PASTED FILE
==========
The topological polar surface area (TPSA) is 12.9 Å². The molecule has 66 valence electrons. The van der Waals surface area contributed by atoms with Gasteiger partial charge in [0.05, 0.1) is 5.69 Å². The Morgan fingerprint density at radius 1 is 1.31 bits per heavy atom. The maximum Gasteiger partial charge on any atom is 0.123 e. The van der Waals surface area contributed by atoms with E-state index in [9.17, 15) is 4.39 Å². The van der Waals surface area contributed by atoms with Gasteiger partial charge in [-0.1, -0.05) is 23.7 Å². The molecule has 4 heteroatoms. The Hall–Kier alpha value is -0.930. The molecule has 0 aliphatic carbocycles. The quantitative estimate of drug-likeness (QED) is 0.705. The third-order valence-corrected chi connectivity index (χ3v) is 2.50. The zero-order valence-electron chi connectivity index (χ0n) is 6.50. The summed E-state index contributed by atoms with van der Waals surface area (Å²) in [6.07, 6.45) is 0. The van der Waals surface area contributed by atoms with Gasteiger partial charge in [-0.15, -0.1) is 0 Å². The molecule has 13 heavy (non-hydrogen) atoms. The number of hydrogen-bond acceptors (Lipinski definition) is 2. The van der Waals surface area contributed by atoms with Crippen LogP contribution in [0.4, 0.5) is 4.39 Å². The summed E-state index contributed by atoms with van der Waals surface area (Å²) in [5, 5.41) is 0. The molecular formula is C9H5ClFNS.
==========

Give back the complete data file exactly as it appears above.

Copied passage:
The topological polar surface area (TPSA) is 12.9 Å². The molecule has 66 valence electrons. The van der Waals surface area contributed by atoms with Gasteiger partial charge in [0.05, 0.1) is 5.69 Å². The Morgan fingerprint density at radius 1 is 1.31 bits per heavy atom. The maximum Gasteiger partial charge on any atom is 0.123 e. The van der Waals surface area contributed by atoms with E-state index in [9.17, 15) is 4.39 Å². The van der Waals surface area contributed by atoms with Gasteiger partial charge in [-0.1, -0.05) is 23.7 Å². The molecule has 4 heteroatoms. The Hall–Kier alpha value is -0.930. The molecule has 0 aliphatic carbocycles. The quantitative estimate of drug-likeness (QED) is 0.705. The third-order valence-corrected chi connectivity index (χ3v) is 2.50. The zero-order valence-electron chi connectivity index (χ0n) is 6.50. The summed E-state index contributed by atoms with van der Waals surface area (Å²) in [6.07, 6.45) is 0. The van der Waals surface area contributed by atoms with Gasteiger partial charge in [-0.15, -0.1) is 0 Å². The molecule has 13 heavy (non-hydrogen) atoms. The number of hydrogen-bond acceptors (Lipinski definition) is 2. The van der Waals surface area contributed by atoms with Crippen LogP contribution in [0.4, 0.5) is 4.39 Å². The summed E-state index contributed by atoms with van der Waals surface area (Å²) in [5, 5.41) is 0. The molecular formula is C9H5ClFNS.